JENIN (Ma'an) -- As the world marks International Women's Day, the mother of hunger-striking detainee Hana Shalabi appealed to the international community to save her daughter.
"I demand that the world stands by her now. My daughter is dying in prison. We are also dying here. This is my appeal to the world," Badiya Shalabi told Al-Haq human rights organization.
Hana Shalabi has been on hunger strike since Israeli forces detained her from her home in the northern West Bank on Feb. 16. She was beaten, blindfolded and forcibly strip-searched and assaulted by a male Israeli soldier, the Palestinian Council of Human Rights Organizations said.
Shalabi's lawyer Mahmoud Hassan told Ma'an she is determined to maintain the strike until she is released. On Wednesday an Israeli military judge postponed a decision on her appeal.
She appeared weak and exhausted in court and was shackled and handcuffed, Hassan said, adding that she had lost over 10 kilograms.
Shalabi's mother is also refusing food. "As long as my daughter is on hunger strike, I will not be able to have food. I am a mother. Every time I see food I think of Hana."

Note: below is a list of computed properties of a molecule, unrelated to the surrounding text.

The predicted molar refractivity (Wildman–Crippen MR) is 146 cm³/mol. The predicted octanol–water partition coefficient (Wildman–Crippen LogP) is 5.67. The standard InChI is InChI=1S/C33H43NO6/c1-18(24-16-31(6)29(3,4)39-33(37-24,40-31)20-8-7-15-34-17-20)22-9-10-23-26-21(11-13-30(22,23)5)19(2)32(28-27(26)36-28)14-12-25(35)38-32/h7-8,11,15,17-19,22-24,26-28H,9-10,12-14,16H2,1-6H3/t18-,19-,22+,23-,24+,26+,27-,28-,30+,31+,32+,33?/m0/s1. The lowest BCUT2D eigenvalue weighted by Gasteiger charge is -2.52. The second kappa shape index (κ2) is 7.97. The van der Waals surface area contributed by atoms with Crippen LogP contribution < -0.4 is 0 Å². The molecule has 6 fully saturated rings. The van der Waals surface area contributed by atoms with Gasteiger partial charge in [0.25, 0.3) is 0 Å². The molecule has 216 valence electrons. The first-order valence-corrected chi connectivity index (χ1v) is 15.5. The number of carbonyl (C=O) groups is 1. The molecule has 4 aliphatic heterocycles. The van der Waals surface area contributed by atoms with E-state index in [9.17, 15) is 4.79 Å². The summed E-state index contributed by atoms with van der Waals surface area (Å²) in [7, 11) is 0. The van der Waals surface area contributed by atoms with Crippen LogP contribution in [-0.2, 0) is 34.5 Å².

She added: "My life collapsed after Hana was detained. I am distracted all day and night. I think of Hana and cry for her."
Shalabi is sentenced to four months administrative detention. She has not been charged or tried with any offense.
The 29-year-old previously spent over two years in administrative detention in Israel and was released in October under the prisoner swap deal between Israel and Hamas.
Over 300 Palestinians are held in Israeli jails without trial, including around 20 MPs. As they are not informed of the charges against them, their lawyers cannot mount a defense.
Israel issues administrative detention orders for periods of up to six month, but the orders are indefinitely renewable and Palestinian detainees have been held in Israeli jails for up to eight years without trial.
In February, detainee Khader Adnan ended a 66-day hunger strike after Israel agreed to release him from administrative detention in April.
In a joint appeal Thursday, Palestinian human rights organizations urged the world to stand in solidarity with Shalabi and called for her immediate release.
"Hana should not be forced to wait 66 days before the world sits up and takes notice," the Palestinian Council of Human Rights Organizations said.